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Electronic ladyland

I don’t usually bother to write reviews of singles collections. After all, these songs have appeared on albums already and the very purpose of singles — tracks to be heard in isolation — is lost when clubbed together as an ‘album’.

music Updated: Apr 17, 2012 18:14 IST
Indrajit Hazra

I don’t usually bother to write reviews of singles collections. After all, these songs have appeared on albums already and the very purpose of singles — tracks to be heard in isolation — is lost when clubbed together as an ‘album’. But with this singles collection of Brit glamactronica duo Alison Goldfrapp and Will Gregory collectively known as Goldfrapp, I’ll break my rule just this once.

Why? Well, for one, all Goldfrapp tracks are singles whether in ‘single’ form or one song following another in an album. Let me explain. This CD opens with the wickedly infectious ‘Ooh la la’ from the 2005 album Supernature, a whiplash’n’leather song if there was one. The T Rex-inspired bassline crawls up the leg to reach the well-waisted chorus that sounds more Berlin cabaret than Disco Deewane. Alison’s voice itself is a tease as she rides the heavy Moog synth roilings (look up the meaning, lazy bones!) stirred up by fellow ’Frapp Will. ‘Number 1’, the second single from the same album, comes with the same swirligig without the frenetic pace of its predecessor but with a lush quietness that’s the perfect sound for a close dance after the straddling shoulders stuff of ‘Oh la la’.

More S&M music comes in the form of ‘Strict machine’ from the 2003 album Black Cherry. If there are clues in the way Alison sings “I get high on a buzz/ Then a rush when I’m plugged to you/ I connect/ When I’m flush/ You get love when told what to do,” then by the time she hits the g-spot in the chorus “I’m in love, I’m in love/ I’m in love, I’m in love/ I’m in love with a strict machine”, we recognise the track for what it is: an updated, shined-up homage to Donna Summer’s climax-as-long foreplay classic, ‘I feel love’.

We then go back in time to the more languorous ‘Lovely head’ from Goldfrapp’s 2000 debut album Felt Mountain. With its faraway wailings and string stirrings, this sounds like a soundtrack to Java lamps — with Alison floating about the room and singing like a leftover hippie chick. ‘Utopia’ from the same album has a pixie-song air about it. The future to come is vaguely hinted at in the whispered chorus lines of ‘Fascist baby/ Utopia, utopia.”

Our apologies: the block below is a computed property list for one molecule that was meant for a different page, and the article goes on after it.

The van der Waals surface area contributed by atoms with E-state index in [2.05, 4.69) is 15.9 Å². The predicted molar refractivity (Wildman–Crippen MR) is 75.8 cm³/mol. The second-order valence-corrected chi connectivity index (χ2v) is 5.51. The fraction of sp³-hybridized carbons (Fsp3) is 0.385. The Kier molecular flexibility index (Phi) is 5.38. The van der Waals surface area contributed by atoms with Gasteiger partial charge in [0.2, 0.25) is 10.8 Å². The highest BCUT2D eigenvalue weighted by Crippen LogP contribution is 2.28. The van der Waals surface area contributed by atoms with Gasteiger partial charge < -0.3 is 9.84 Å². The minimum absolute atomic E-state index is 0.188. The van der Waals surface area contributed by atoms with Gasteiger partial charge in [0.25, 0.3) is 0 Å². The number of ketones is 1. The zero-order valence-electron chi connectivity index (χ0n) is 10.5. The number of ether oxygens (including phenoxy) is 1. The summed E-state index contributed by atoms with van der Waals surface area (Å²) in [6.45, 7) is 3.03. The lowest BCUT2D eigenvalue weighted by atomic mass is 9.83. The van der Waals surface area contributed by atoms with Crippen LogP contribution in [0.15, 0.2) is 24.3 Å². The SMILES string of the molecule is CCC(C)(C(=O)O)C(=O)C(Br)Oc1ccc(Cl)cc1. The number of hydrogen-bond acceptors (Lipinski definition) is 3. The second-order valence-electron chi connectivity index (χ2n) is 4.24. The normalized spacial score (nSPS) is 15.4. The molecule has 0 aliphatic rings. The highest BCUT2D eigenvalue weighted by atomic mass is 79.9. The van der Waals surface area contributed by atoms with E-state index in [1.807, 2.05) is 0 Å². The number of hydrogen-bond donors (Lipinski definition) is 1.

Suddenly we screech into ballad mood in ‘A&E’, the single from the 2006 album Seventh Tree. One suddenly finds Goldfrapp out of their leather catsuit playing behind a Sheryl Crow-type big acoustic guitar instead. The folksy-wolksy singalong silliness of ‘Happiness’ follows which almost immediately prompts me to jump to...

...the buzz and gee-whiz of ‘Train’. With the sonic sexual chemistry restored in this single from Black Cherry, I can feel the walls close in again on me as the synth and the drum beats and Alison’s hypnotic voice enforces a strict rhythm method to the return to a happy madness.

We’ve clearly recovered from the arid middle of the CD as we ride on to ‘Ride a white horse’. Put this on loud and your living room will become one helluva club scene — for the 3 minutes 44 seconds duration of the song at least.

‘Rocket’ from the 2010 album Head First sounds too cheesy and dated even as a pastiche of 80s pop-dance music. I stand by what I wrote about it when I reviewed the album in this column in April 2010: “[It] takes its arms and legs (and plunges on the keyboard) from Van Halen’s ‘Jump’ and the rest of the body from a compilation of Heart songs.”

There are two new tracks in this album. I don’t care much for the underwater throbs of ‘Yellow halo’. This sounds an unappealing return to the early organic farmers’ ball, fairy sound of Goldfrapp. ‘Melancholy sky’ too sounds like Alison is singing while twirling in a gown. I’d reckon the value of this CD is worth the earlier tracks that have her and the music dressed in crackling leather.

when you gotha go... In a way it makes sense for Italians to do Goth rock well. After all, it’s really opera with black make-up and mascara. So as I traipse through Milanese veterans Lacuna Coil’s latest album Dark Adrenaline, I expect good things. What I get is Cristina Scabbia singing “Come to me/ Come to me/ I’m waiting for you” in the opening track ‘Trip the darkness’ while fellow vocalist Andrea Ferro almost reaching the same octaves as if he’s being force-fed olive oil. Not much changes through the album. Heavy guitars hoping to serve as antidote to essentially luscious pop. I’m sure though that fans of Twilight movies will think it’s the best thing since Linkin Park.